Having some in and some out can complicate this. For example, if you have people split into fixed teams do you create an inevitable situation where people only really communicate with those in their pod, where previously they may have picked up the phone or called someone else through Teams who would be better placed to help? What if you have somebody feeling a bit put out about the team they have been assigned to? As a manager, what if your direct team is split - do you split into one of the teams or do you spend all of your time at the office so you see everyone equally? Could cliques start to form where none previously existed? Do you inadvertently create a conspiracy that there is A team and a B team, particularly given some businesses are actually using those designations?
On paper, this shouldn't be any more of an issue than it would be normally, but anytime you have people involved and emotions are in play, it's the small things like these can create big problems if not considered.
Every Wednesday morning we hold a weekly team meeting that by its nature involves the full team. Much like the situation above, with everyone in the building, it's easy to run these and with everyone at home on a camera it's also easy to run, but having half the team on camera and half in the room requires a bit more thought.
Now video conferencing with people split across locations is not a new thing, and indeed most international or multi-site businesses will see this kind of thing as bread and butter. But what if you've never had to worry about that in your business before? Is there a conference space set up with a mic, screen and camera? Does anyone know how to use it? If that's not an option to you ask people in the room to each sit at their desk and run the meeting as though still fully remote? What about if the discussion starts to flow in the room and the video software can't keep pace (we've all been there I would imagine). Do the voices of those present carry more weight?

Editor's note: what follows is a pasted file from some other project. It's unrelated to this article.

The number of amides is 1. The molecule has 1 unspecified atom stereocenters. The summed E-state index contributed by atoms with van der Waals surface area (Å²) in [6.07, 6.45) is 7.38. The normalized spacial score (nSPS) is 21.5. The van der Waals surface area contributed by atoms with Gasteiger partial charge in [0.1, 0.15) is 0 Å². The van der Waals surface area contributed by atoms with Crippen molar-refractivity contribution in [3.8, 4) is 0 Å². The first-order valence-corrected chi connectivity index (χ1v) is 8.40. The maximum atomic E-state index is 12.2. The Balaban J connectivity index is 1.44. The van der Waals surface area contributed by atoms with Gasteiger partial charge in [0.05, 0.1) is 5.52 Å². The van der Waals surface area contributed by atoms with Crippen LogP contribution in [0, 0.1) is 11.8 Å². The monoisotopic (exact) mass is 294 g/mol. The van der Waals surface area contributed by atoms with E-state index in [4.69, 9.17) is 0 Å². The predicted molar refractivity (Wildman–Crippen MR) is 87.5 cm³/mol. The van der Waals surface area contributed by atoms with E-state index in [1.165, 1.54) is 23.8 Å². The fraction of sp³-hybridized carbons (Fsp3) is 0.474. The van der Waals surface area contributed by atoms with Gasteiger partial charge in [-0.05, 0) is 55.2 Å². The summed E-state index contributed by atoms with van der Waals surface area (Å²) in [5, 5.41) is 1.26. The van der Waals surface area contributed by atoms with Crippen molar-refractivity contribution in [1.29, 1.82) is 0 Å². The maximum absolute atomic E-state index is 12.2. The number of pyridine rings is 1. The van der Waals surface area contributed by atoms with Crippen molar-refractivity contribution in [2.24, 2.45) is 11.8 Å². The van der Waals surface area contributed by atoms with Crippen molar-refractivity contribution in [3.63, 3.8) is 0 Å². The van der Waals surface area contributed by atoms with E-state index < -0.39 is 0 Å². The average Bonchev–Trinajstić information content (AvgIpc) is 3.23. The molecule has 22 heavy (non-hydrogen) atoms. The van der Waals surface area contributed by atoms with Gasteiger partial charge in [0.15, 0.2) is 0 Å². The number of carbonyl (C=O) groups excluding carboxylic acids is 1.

If hybrid meetings are new to your team, making sure consideration is given to the right tech set up, the right format and the correct rules of engagement around communication will go a long way to helping meetings flow and keep the full team engaged.
Sometimes it's being on top of the small things and the little interactions throughout a day that is central to managerial effectiveness. Hybrid working will pose challenges to this, especially if there are any gaps in communication in the business at present.
Most would agree that clarity of purpose and consistency of message goes a long way to keeping a team on track. But what if on the day you are working from home, another senior stakeholder in the office delivers a different message or asks one of your team to divert attention elsewhere to your intentions? How long does it take for you to catch this, and how many employees will say no to the person in the room to follow the course of the person based elsewhere?
There's also the challenge of considering how your communication with your team differs when you are present with them to when you're remote. Naturally, those in the room are likely to command more of your time (and potentially grab more of your attention) than those based at home if that isn't carefully watched.
Personally speaking, I'm excited at the prospect of long-term changes to the way we work and to seeing the hybrid model become the norm going forwards. Change is never easy and sure, there a few things to think about and get right - the devil is always in the detail. Get them right, and the chance is there to create a long-term employee-centred model for working that promises benefits for everyone.